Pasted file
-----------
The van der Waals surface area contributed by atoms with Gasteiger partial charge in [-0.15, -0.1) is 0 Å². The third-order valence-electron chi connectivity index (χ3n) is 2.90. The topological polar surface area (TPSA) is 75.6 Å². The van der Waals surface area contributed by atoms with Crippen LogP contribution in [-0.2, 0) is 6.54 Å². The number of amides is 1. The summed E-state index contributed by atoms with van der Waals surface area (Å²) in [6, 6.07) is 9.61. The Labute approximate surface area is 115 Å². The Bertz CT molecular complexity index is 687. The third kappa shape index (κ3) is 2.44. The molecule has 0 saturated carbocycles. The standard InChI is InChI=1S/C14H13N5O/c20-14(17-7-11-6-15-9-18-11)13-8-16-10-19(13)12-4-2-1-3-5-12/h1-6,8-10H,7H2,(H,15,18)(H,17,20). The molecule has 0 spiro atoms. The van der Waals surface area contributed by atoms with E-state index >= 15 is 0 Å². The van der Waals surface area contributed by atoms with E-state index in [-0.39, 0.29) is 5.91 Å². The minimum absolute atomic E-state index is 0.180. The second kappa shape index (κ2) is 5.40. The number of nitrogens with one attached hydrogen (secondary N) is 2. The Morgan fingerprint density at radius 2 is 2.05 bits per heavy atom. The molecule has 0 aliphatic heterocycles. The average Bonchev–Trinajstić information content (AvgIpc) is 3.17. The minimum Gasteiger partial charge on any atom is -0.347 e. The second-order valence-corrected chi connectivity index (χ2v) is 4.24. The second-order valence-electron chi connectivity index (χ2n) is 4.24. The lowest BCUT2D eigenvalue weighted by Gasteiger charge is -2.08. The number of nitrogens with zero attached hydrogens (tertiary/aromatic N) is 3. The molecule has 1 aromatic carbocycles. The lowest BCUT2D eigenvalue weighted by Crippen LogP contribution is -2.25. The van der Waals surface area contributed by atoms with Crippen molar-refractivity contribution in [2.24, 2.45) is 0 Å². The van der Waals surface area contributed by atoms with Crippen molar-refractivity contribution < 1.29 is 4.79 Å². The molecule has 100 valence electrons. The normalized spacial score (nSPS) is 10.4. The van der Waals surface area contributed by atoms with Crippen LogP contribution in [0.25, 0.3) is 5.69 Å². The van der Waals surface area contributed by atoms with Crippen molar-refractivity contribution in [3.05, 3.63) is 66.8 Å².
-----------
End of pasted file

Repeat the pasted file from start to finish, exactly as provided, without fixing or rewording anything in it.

The van der Waals surface area contributed by atoms with Gasteiger partial charge in [-0.15, -0.1) is 0 Å². The third-order valence-electron chi connectivity index (χ3n) is 2.90. The topological polar surface area (TPSA) is 75.6 Å². The van der Waals surface area contributed by atoms with Crippen LogP contribution in [-0.2, 0) is 6.54 Å². The number of amides is 1. The summed E-state index contributed by atoms with van der Waals surface area (Å²) in [6, 6.07) is 9.61. The Labute approximate surface area is 115 Å². The Bertz CT molecular complexity index is 687. The third kappa shape index (κ3) is 2.44. The molecule has 0 saturated carbocycles. The standard InChI is InChI=1S/C14H13N5O/c20-14(17-7-11-6-15-9-18-11)13-8-16-10-19(13)12-4-2-1-3-5-12/h1-6,8-10H,7H2,(H,15,18)(H,17,20). The molecule has 0 spiro atoms. The van der Waals surface area contributed by atoms with E-state index >= 15 is 0 Å². The van der Waals surface area contributed by atoms with E-state index in [-0.39, 0.29) is 5.91 Å². The minimum absolute atomic E-state index is 0.180. The second kappa shape index (κ2) is 5.40. The number of nitrogens with one attached hydrogen (secondary N) is 2. The Morgan fingerprint density at radius 2 is 2.05 bits per heavy atom. The molecule has 0 aliphatic heterocycles. The average Bonchev–Trinajstić information content (AvgIpc) is 3.17. The minimum Gasteiger partial charge on any atom is -0.347 e. The second-order valence-corrected chi connectivity index (χ2v) is 4.24. The second-order valence-electron chi connectivity index (χ2n) is 4.24. The lowest BCUT2D eigenvalue weighted by Gasteiger charge is -2.08. The number of nitrogens with zero attached hydrogens (tertiary/aromatic N) is 3. The molecule has 1 aromatic carbocycles. The lowest BCUT2D eigenvalue weighted by Crippen LogP contribution is -2.25. The van der Waals surface area contributed by atoms with Crippen molar-refractivity contribution in [2.24, 2.45) is 0 Å². The van der Waals surface area contributed by atoms with Crippen molar-refractivity contribution < 1.29 is 4.79 Å². The molecule has 100 valence electrons. The normalized spacial score (nSPS) is 10.4. The van der Waals surface area contributed by atoms with Crippen LogP contribution in [0.25, 0.3) is 5.69 Å². The van der Waals surface area contributed by atoms with Crippen molar-refractivity contribution in [3.05, 3.63) is 66.8 Å².